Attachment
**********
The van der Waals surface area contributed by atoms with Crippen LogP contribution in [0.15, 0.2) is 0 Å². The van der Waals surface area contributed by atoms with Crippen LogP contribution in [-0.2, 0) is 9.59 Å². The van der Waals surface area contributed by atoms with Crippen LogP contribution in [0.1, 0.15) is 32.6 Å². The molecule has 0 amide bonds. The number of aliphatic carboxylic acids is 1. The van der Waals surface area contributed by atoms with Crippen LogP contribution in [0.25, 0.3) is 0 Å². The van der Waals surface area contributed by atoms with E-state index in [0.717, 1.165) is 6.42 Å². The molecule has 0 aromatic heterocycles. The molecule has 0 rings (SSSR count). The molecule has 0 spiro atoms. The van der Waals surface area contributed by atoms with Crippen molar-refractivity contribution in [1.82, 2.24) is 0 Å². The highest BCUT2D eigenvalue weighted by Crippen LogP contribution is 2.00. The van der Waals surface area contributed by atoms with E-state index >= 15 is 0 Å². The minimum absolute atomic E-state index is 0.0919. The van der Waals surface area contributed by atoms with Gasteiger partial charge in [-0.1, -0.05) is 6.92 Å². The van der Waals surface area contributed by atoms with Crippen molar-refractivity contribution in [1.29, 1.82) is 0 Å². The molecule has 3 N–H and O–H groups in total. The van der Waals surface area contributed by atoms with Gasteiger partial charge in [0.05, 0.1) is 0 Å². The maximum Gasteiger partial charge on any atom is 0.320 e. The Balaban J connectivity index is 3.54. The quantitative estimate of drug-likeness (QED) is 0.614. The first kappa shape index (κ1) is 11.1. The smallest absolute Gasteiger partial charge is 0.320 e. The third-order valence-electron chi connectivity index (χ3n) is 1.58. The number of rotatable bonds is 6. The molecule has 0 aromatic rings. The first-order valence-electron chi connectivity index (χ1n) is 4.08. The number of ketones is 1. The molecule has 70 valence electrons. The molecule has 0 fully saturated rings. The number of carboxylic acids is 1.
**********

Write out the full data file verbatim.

The van der Waals surface area contributed by atoms with Crippen LogP contribution in [0.15, 0.2) is 0 Å². The van der Waals surface area contributed by atoms with Crippen LogP contribution in [-0.2, 0) is 9.59 Å². The van der Waals surface area contributed by atoms with Crippen LogP contribution in [0.1, 0.15) is 32.6 Å². The molecule has 0 amide bonds. The number of aliphatic carboxylic acids is 1. The van der Waals surface area contributed by atoms with Crippen LogP contribution in [0.25, 0.3) is 0 Å². The van der Waals surface area contributed by atoms with E-state index in [0.717, 1.165) is 6.42 Å². The molecule has 0 aromatic heterocycles. The molecule has 0 rings (SSSR count). The molecule has 0 spiro atoms. The van der Waals surface area contributed by atoms with Crippen molar-refractivity contribution in [1.82, 2.24) is 0 Å². The highest BCUT2D eigenvalue weighted by Crippen LogP contribution is 2.00. The van der Waals surface area contributed by atoms with E-state index >= 15 is 0 Å². The minimum absolute atomic E-state index is 0.0919. The van der Waals surface area contributed by atoms with Gasteiger partial charge in [-0.1, -0.05) is 6.92 Å². The van der Waals surface area contributed by atoms with Crippen molar-refractivity contribution in [1.29, 1.82) is 0 Å². The molecule has 3 N–H and O–H groups in total. The van der Waals surface area contributed by atoms with Gasteiger partial charge in [0.05, 0.1) is 0 Å². The maximum Gasteiger partial charge on any atom is 0.320 e. The Balaban J connectivity index is 3.54. The quantitative estimate of drug-likeness (QED) is 0.614. The first kappa shape index (κ1) is 11.1. The smallest absolute Gasteiger partial charge is 0.320 e. The third-order valence-electron chi connectivity index (χ3n) is 1.58. The number of rotatable bonds is 6. The molecule has 0 aromatic rings. The first-order valence-electron chi connectivity index (χ1n) is 4.08. The number of ketones is 1. The molecule has 70 valence electrons. The molecule has 0 fully saturated rings. The number of carboxylic acids is 1.